Cambridge, UK ; New York : Cambridge University Press, 2005.
Book — xiii, 368 p.
1. Power and global governance Michael N. Barnett and Raymond Duvall--
2. Power, institutions, and the production of inequality Andrew Hurrell--
3. Policing and global governance Mark Laffey and Jutta Weldes--
4. Power, fairness and the global economy Ethan Kapstein--
5. Power politics and the institutionalization of international relations Lloyd Gruber--
6. Power, nested governance, and the WTO: a comparative institutional approach Greg Shaffer--
7. The power of liberal international organizations Michael N. Barnett and Martha Finnemore--
8. The power of interpretive communities Ian Johnstone--
9. Class powers and the politics of global governance Mark Rupert--
10. Global civil society and global governmentality: or, the search for the political and the state amidst capillaries of power Ronnie Lipschutz--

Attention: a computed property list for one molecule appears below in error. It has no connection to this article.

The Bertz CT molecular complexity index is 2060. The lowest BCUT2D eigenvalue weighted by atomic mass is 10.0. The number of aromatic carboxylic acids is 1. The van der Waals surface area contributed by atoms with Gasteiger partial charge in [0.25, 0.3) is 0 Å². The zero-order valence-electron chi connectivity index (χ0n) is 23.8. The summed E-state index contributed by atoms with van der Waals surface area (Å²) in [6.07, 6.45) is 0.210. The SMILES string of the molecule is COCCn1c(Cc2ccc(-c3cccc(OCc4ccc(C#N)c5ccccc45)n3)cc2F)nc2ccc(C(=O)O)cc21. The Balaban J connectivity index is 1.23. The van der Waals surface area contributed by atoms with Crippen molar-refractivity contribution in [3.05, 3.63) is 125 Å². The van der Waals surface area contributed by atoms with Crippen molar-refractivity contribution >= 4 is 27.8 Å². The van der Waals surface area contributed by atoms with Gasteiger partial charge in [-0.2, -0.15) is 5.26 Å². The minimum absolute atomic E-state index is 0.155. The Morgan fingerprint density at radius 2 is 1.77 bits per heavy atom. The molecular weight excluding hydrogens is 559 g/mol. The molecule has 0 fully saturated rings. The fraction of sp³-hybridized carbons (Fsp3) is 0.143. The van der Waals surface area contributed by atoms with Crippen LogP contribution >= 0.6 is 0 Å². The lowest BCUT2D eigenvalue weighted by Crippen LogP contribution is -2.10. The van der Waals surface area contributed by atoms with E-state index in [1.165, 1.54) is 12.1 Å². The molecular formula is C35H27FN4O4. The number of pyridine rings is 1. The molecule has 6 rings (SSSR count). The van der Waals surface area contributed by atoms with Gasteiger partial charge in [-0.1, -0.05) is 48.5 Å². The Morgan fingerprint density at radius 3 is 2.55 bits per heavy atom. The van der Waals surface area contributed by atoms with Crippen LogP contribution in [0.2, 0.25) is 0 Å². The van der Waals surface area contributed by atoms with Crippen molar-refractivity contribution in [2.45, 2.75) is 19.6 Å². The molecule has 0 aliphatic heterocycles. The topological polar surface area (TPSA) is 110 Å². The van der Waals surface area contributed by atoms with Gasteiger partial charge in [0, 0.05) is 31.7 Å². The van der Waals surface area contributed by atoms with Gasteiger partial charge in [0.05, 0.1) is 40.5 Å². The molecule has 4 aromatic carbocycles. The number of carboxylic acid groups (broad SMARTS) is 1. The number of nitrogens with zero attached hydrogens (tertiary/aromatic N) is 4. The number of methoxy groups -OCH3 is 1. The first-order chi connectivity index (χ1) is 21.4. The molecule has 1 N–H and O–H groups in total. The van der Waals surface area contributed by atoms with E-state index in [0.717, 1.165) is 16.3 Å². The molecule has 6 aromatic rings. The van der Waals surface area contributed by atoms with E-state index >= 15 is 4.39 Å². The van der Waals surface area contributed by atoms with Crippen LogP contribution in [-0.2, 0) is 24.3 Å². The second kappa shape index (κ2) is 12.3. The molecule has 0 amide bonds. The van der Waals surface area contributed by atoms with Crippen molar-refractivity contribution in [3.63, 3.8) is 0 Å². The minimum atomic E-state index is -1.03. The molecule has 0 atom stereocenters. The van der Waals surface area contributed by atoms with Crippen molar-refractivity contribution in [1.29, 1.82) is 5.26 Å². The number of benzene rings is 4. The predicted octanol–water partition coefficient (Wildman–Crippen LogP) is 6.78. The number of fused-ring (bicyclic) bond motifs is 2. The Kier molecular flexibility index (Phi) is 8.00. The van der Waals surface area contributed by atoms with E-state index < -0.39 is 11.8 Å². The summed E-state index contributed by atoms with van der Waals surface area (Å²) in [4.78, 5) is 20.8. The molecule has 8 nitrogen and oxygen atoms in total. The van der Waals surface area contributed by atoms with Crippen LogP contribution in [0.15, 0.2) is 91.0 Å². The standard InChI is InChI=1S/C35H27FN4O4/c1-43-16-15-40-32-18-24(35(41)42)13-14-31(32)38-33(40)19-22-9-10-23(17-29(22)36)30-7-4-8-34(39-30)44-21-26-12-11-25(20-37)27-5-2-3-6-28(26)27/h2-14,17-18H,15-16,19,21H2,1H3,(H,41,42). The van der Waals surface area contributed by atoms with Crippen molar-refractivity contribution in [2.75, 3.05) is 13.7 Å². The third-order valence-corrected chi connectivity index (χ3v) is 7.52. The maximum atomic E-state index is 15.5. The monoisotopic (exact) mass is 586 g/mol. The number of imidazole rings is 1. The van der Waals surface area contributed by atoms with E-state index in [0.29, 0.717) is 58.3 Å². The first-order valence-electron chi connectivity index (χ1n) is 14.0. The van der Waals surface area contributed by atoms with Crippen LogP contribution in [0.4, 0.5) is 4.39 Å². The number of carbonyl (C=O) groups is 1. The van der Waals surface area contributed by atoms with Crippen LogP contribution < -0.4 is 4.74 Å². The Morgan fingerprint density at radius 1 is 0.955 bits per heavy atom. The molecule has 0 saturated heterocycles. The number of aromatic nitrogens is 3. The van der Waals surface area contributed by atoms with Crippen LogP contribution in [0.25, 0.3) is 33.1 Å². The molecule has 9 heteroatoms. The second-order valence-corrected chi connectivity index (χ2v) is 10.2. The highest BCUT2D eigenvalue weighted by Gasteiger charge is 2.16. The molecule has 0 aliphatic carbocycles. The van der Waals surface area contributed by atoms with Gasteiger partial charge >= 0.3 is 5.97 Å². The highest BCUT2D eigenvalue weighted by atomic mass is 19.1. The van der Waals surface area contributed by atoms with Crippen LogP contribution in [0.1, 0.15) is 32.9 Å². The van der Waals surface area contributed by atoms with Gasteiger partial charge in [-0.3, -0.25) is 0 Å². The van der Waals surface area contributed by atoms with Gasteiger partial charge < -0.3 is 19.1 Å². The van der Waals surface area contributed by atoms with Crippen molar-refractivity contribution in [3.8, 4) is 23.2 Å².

11. Governing the innocent? The 'civilian' in international law Helen Kinsella--
12. Colonial and postcolonial global governance Himadeep Muppidi--
13. Knowledge in power: the epistemic construction of global governance Emanuel Adler and Steven Bernstein.
(source: Nielsen Book Data)
This edited volume examines power in its different dimensions in global governance. Scholars tend to underestimate the importance of power in international relations because of a failure to see its multiple forms. To expand the conceptual aperture, this book presents and employs a taxonomy that alerts scholars to the different kinds of power that are present in world politics. A team of international scholars demonstrate how these different forms connect and intersect in global governance in a range of different issue areas. Bringing together a variety of theoretical perspectives, this volume invites scholars to reconsider their conceptualization of power in world politics and how such a move can enliven and enrich their understanding of global governance. (source: Nielsen Book Data)